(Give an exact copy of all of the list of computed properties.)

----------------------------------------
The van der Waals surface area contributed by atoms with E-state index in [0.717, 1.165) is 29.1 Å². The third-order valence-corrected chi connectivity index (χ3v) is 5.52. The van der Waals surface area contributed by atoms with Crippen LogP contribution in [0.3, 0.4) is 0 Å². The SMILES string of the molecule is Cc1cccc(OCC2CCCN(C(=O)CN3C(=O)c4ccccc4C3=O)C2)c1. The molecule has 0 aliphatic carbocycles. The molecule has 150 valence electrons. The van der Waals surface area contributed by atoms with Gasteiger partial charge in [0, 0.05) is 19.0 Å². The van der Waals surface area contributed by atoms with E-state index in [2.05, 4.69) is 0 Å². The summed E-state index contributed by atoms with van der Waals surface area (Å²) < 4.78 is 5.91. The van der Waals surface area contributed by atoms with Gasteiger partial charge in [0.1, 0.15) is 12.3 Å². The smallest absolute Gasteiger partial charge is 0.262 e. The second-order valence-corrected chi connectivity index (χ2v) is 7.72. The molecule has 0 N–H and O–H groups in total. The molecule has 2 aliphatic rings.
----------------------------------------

The van der Waals surface area contributed by atoms with E-state index in [0.717, 1.165) is 29.1 Å². The third-order valence-corrected chi connectivity index (χ3v) is 5.52. The van der Waals surface area contributed by atoms with Crippen LogP contribution in [0.3, 0.4) is 0 Å². The SMILES string of the molecule is Cc1cccc(OCC2CCCN(C(=O)CN3C(=O)c4ccccc4C3=O)C2)c1. The molecule has 0 aliphatic carbocycles. The molecule has 150 valence electrons. The van der Waals surface area contributed by atoms with Gasteiger partial charge in [0, 0.05) is 19.0 Å². The van der Waals surface area contributed by atoms with E-state index in [2.05, 4.69) is 0 Å². The summed E-state index contributed by atoms with van der Waals surface area (Å²) < 4.78 is 5.91. The van der Waals surface area contributed by atoms with Gasteiger partial charge in [0.1, 0.15) is 12.3 Å². The smallest absolute Gasteiger partial charge is 0.262 e. The second-order valence-corrected chi connectivity index (χ2v) is 7.72. The molecule has 0 N–H and O–H groups in total. The molecule has 2 aliphatic rings.